mooooooovvvved

I’d rather we explore each other’s ideas in real time, rather than assign a label to it and assert you know what’s going to happen in advance.

- Neil deGrasse Tyson

Cecropia Moth/Giant Silk Moth/Attacus Atlas Moth

jtotheizzoe:

WTF NASA?
If someone asks you “What has NASA ever done to make our lives any better?” … show them this site. Benefit after benefit from space research to Earth!
(via HuffPost Science)

jtotheizzoe:

WTF NASA?

If someone asks you “What has NASA ever done to make our lives any better?” … show them this site. Benefit after benefit from space research to Earth!

(via HuffPost Science)

Why does music influence how we feel?

thisisnotpsychology:

Sometimes we need the right music to get ouf of bed in the morning, to get on with cleaning the house, to hype ourselves up. Soundtracks make movies more dramatic, funny, or scary. And some bittersweet songs about lost love even manage to make us cry.

Does music really influence our emotions? The answer lies in the brain:

  • Happy music makes you happy because it activates the same cerebral areals as other stimuli that elicit positive feelings.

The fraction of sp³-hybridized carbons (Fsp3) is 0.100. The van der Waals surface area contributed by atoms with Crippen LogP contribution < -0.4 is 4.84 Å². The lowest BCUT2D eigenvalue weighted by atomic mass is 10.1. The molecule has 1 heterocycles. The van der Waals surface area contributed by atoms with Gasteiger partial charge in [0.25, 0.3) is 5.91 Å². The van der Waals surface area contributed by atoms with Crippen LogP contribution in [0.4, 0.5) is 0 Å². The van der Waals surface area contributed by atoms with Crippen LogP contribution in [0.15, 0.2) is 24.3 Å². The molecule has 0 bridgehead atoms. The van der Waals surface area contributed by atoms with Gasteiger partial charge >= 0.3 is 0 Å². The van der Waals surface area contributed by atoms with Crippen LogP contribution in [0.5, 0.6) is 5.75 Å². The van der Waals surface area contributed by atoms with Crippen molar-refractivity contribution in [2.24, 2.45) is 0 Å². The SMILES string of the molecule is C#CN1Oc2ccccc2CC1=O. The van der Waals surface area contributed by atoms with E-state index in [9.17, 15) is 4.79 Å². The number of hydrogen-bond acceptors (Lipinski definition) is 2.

We knew that pleasant and unpleasant pictures cause different activity patterns in the brain (Davidson et al., 2000). An experiment used EEG data of students (Schmidt & Trainor, 2001) to reveal that “positive” and “negative” music induces the same asymmetrical brain activity.

  • Ten students were asked to bring music to the laboratory that gave them goosebumps, which the subject group listened to in turns with neutral compositions (Blood & Zatorre, 2001). When listening to the goosebumps-inducing music, both heart rate and respiratory frequency quickened.

Moreover, their brain activity signaled pleasant emotional arousal. The more intense the goosebumps, the more active the brain areals in question.


What makes music happy or sad?
 

  • One factor seems to be pace. In another experiment students listened to relatively quick and relatively slow pieces. Again, the brain activity was asymmetrical. Quicker music is generally happier than slow music. (Tsang et al., 2001)


It’s still a small mystery why music makes us feel things
. Music uses neuronal emotion and reward mechanisms similar to those of food, sex, and drugs. This is remarkable, given that it is neither essential to biological survival or procreation, nor a pharmacological substance.

Bunch of jumping spiders.

Still getting the hang of thing GIFing thing.

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fanaticennui:

this kid is fucking metal

fanaticennui:

this kid is fucking metal

They’re giving me an ASBO!